St Lucia’s PM budget address: A wonderland of vacuous relics: Part 1

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By Caribbean News Global fav

TORONTO, Canada — Having listened and upon review of the theme presentation, “New challenges, new opportunities for building a stronger Saint Lucia, Together” – budget address for the financial year 2020/2021 presented by the prime minister and minister for finance Allen Chastanet, it does not surprise me of the wonderland of vacuous relics to exposed more mathematically and morally challenged; and linguistic deficiency, even when assisted in the composition of the address by two former technocrats (permanent secretaries) and a friendly editor.

Besides parliamentary theatre, I will not image the wishes of former prime minister, Kenny Anthony as expressed in his parliamentary contribution to “tango” with Sarah Flood Beaubrun, the minister with responsibility for external affairs all be it “on the table”, however, I will illustrate the incredulous non-propagation or should you prefer, increasingly non-resilient “Building a New Saint Lucia” in a COVID-19 era.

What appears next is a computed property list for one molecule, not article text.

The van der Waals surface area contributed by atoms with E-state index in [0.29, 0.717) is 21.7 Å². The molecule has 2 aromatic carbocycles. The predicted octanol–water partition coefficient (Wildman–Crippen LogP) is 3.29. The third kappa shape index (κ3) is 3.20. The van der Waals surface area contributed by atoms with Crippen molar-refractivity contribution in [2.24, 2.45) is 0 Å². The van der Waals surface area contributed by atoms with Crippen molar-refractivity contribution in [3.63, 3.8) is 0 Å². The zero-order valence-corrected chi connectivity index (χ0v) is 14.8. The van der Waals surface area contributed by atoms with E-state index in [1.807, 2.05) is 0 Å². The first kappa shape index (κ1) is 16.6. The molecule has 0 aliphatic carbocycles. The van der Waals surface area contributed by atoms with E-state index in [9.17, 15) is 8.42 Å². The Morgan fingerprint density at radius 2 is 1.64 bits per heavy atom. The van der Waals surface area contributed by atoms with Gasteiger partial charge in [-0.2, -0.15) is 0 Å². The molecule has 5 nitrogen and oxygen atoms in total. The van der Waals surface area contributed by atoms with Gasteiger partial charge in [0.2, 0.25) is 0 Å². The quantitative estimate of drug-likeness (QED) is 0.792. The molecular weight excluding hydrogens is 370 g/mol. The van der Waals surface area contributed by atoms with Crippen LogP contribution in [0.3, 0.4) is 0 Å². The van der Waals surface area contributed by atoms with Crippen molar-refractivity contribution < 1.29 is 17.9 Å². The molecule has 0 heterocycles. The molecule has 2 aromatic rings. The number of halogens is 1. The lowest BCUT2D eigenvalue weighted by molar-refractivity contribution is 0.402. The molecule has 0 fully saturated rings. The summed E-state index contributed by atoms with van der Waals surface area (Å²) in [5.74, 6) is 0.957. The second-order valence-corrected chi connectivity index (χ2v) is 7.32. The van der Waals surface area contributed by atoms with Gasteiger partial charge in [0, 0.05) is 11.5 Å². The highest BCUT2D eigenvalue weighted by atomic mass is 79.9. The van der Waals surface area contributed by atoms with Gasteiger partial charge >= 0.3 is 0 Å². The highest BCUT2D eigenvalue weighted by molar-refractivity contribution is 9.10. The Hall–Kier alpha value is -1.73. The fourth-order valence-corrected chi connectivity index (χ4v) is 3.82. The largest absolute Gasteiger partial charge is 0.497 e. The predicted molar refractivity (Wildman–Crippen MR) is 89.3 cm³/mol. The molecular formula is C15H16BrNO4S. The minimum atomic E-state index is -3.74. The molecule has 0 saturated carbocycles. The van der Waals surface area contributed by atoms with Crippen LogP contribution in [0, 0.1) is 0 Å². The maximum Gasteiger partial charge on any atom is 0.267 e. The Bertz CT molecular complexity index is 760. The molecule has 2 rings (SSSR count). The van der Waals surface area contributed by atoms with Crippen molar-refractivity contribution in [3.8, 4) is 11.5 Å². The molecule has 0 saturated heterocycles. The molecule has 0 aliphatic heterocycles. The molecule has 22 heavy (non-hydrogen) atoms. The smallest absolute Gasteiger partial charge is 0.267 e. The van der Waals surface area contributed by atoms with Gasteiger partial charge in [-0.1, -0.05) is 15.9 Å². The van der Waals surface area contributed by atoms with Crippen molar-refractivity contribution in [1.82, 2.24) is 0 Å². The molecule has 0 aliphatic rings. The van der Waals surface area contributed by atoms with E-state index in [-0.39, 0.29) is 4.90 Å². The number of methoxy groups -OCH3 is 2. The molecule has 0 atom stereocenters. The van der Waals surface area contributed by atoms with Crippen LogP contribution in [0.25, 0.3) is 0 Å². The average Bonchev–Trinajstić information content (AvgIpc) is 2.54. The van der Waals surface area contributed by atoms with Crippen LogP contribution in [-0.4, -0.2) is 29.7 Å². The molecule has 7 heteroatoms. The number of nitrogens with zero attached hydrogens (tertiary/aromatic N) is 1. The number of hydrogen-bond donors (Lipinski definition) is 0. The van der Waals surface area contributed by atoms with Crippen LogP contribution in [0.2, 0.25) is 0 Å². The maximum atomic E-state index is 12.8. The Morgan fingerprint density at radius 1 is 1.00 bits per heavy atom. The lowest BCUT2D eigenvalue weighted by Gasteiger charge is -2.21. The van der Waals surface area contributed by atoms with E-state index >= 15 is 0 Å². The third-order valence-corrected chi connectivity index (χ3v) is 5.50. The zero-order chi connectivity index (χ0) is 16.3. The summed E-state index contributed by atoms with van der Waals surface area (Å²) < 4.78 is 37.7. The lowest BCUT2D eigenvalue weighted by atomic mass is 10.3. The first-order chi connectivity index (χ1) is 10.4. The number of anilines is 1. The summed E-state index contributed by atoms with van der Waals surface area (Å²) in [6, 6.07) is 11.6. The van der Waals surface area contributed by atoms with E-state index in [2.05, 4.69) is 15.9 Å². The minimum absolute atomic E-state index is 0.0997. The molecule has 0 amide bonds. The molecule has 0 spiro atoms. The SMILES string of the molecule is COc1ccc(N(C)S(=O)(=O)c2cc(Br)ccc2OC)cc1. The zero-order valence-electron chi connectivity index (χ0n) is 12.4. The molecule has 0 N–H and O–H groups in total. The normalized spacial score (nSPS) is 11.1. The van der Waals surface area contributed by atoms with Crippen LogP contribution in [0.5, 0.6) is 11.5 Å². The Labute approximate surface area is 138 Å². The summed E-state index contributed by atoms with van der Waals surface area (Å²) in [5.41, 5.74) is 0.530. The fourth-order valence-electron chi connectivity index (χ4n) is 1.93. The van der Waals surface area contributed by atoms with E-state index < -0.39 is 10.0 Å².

I draw your attention to Outlook for Latin America and the Caribbean: An intensifying pandemic’: “Latin America and the Caribbean have become the new COVID-19 global epicenter. The human cost has been tragic, with over 100,000 lives lost. The economic toll has also been steep. The World Economic Outlook Update now estimates the region to shrink by 9.4 percent in 2020, four percentage points worse than the April projection and the worst recession on record. A mild recovery to +3.7 percent is projected in 2021.

The prime ministers budget address rehearsed, “This policy statement for the 2020-21 national budget is, to my mind, one of the most important in the history of Saint Lucia … because every budget must recognize and relate to conditions in the country at a particular point in time. This year, this recognition assumes extreme importance given the historic events that we have all experienced since the month of February, as a result of the novel coronavirus [COVID-19]. This virus has been rampaging the entire world bringing sickness, death and economic destruction, that none of us have experienced in our lifetime.”